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Fuller Earle Callaway, Jr
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Birth: Jan. 1, 1907
Troup County
Georgia, USA
Death: Jan. 16, 1992
Troup County
Georgia, USA

Textile Manufacturer and Philanthropist. Son of textile manufacturer, Fuller Earle Callaway and Ida (nee Cason) Callaway, he served Callaway Mills from 1927 until its purchase by Milliken and Company in 1968 as director, treasurer, president and executive chairman. He served as treasurer of Valley Waste Mills, Tuline, Valway Rug Mills, Rockweave, Oakleaf Mills, Unite Cotton Mills, Hillside Cotton Mills, Elm City Cotton Mills, Manchester Cotton Mills, Milstead Manufacturing Company, Calumet Company, Calumet Cotton Mills and was director and treasurer of Wadle Development Company. He served as treasurer, president and board chairman of the Milstead Railroad Company; treasurer, trustee and board chairman of the Textile Benefit Association. He was trustee, president and board chairman of Callaway Institute; trustee and board chairman of Callaway Educational Association; trustee, president, secretary and treasurer of Fuller E. Callaway Foundation; director of Coca-Cola Bottling Co. in Hartford and New Britain, Connecticut; director and treasurer of Fuller E. Callaway Company; Director of LaGrange National Bank and LaGrange Savings Bank; director of Habersham Mills; trustee of Habersham Mills Foundation, Inc.; director, president and board chairman of International Leasing Corporation and director, president and board chairman of International Products and Services, Inc. Originally buried at Hillview Cemetery in La Grange, Georgia, he was re-interred in the Callaway Family Cemetery on the grounds of "Hills and Dales" estate in La Grange.
Philanthropist F. E. Callaway Jr. Dies At Age 85
from: LaGrange Daily News," La Grange, Georgia, Thursday, January 16, 1992, p. 1:

Internationally known philanthropist Fuller Earle Calloway Jr., whose leadership guided Callaway Mills to prominence in the textile industry and whose generosity impacted the lives of generations of LaGrange citizens, died this morning at his home on Vernon Street.
He was 85.
Son of the late Fuller E. Callaway, founder of the Callaway Mills, and Mrs. Ida Cason Callaway, Mr. Callaway guided the textile company from 1927 until its purchase by Milliken and Company in 1968. He created the Callaway Foundation in 1943.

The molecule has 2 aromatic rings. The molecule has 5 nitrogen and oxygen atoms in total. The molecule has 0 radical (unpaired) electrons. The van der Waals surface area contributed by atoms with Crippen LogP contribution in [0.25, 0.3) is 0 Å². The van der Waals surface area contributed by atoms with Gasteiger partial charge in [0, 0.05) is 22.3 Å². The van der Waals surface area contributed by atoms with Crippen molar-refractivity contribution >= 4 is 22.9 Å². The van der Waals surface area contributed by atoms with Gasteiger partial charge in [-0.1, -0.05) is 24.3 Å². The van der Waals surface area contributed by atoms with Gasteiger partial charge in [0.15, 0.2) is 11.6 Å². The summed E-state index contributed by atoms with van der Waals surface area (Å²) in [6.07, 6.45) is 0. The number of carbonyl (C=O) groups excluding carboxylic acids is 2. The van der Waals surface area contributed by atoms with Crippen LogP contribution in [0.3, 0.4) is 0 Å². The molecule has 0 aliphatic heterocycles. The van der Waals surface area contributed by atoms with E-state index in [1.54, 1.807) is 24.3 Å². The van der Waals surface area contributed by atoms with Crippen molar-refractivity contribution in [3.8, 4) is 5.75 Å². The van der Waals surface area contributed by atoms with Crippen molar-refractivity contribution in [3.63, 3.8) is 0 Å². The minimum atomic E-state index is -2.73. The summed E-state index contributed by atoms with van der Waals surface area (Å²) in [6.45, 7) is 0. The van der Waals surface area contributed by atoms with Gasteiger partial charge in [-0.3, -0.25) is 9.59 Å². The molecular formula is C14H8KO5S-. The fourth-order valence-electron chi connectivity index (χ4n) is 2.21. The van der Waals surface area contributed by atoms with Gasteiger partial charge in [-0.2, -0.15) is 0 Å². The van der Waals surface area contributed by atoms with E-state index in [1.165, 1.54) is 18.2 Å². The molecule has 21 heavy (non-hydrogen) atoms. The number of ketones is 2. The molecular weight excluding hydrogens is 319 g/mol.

Mr. Callaway was a graduate of Georgia Tech and the Eastman School of Business in Poughkeepsie, N.Y.
He received an honorary doctor of laws degree from LaGrange College, and an honorary doctor of humanities degree from Mercer University.
Recognized as one of ablest textile executives in the country, he held numerous leadership positions in the industry including President of the Georgia Textile Manufacturer's Association, board chairman of the American Textile Management Institute and Institute of Textile Technology; director, National Association of Manufacturers, fellow, Textile Institute of Manchester, England.
A 33rd degree Scottish Rite Mason, he was a member of First Baptist Church, where he had served as chairman of the Board of Deacons. Mr. Callaway was awarded the Silver Beaver for service to Boy Scouts and received the Georgia Institute of Technology Alumni Distinguished Service Awar
He was a former president of LaGrange Rotary Club and Highland Country Club.
Survivors include his wife, the former Alice Hinman Hand of Pelham; one daughter, Mrs. Ida Hudson of LaGrange, five grandchildren and several great-grandchildren.
He was the father of the late Fuller E. Callaway III.
Funeral arrangements will be announced by Striffler-Hamby Mortuary.
Callaway: Man of Achievement, Personal Warmth
from: LaGrange Daily News," La Grange, Georgia, Friday, January 17, 1992, p. 1:

Everyone in LaGrange is familiar with Fuller E. Callaway, Jr., much-honored philanthropist and distinguished manufacturing leader.
But friends and colleagues say it is as a man of wit, charm and personal warmth that they will remember him best.
"I loved and respected him very much. He was deeply concerned about LaGrange and her people and evidences of that concern are all around," said Philip Cleaveland, former President of Callaway Mills.
Friends remember Mr. Callaway as a man of humor and a gifted storyteller with a sense of history and marvelous eye for detail.
He loved to talk of his famous father, Callaway Mills founder Fuller E. Callaway, quoting him as saying, "I make American citizens and run cotton mills to pay the expenses."
In 1969, Fuller Callaway Jr. told a University of Georgia Alumni magazine that his designation as an honorary UGA alumnus (He earned a degree in textile engineering at Georgia Tech) often had interesting ramifications.
"One day the computer blew a fuse or something and I was assigned to the Veterinary School and a specific graduating class. That was fine. I really enjoyed reading bout animal research and veterinary medicine."
Another tale told shortly after his marriage to Alice Hand in 1930:
"My wife was a Methodist. We were all Baptists. Her grandfather, her father and four of her five brothers wall went to Georgia. Shortly after we were married someone asked Mother, 'Ida, do you think Alice is going to join the Baptist Church?' Mother said, 'Yes, I think so, she's already cheering for Georgia Tech.'"
Tributes Pour In For Fuller E. Callaway Jr.
from: LaGrange Daily News," La Grange, Georgia, Friday, January 17, 1992, p. 1:

Family, friends, leaders - and legions of everyday citizens - remembered Fuller E. Callaway Jr. as a wonderfully gifted man whose generosity touched countless lives in ways too numerous to enumerate.
Mr. Callaway, whose leadership propelled LaGrange-based Callaway Mills to national and international prominence in the textile industry, died Thursday at this home, Hills and Dales, on Vernon Street. He was 85.
Funeral services will be held Saturday at 11 a.m. at First Baptist Church with Dr. Paul Baxter officiating. Entombment will follow in the family mausoleum in Hillview Cemetery.
Tributes poured in for Mr. Callaway, led by Gov. Zell Miller who said, "If you want to see Fuller Callaway's monument, just look around you. He did great things all over the state. Even though he's gone, his legacy will benefit the state for generations to come."
Roger Milliken, who purchased Callaway Mills in 1968, described Mr. Callaway as "one of the most extraordinary men I have ever known" and praised him as an innovator and man of amazing generosity.
"Such a man seldom comes along and all of those whose lives he has enriched and inspired - particularly mine - have lost a great friend."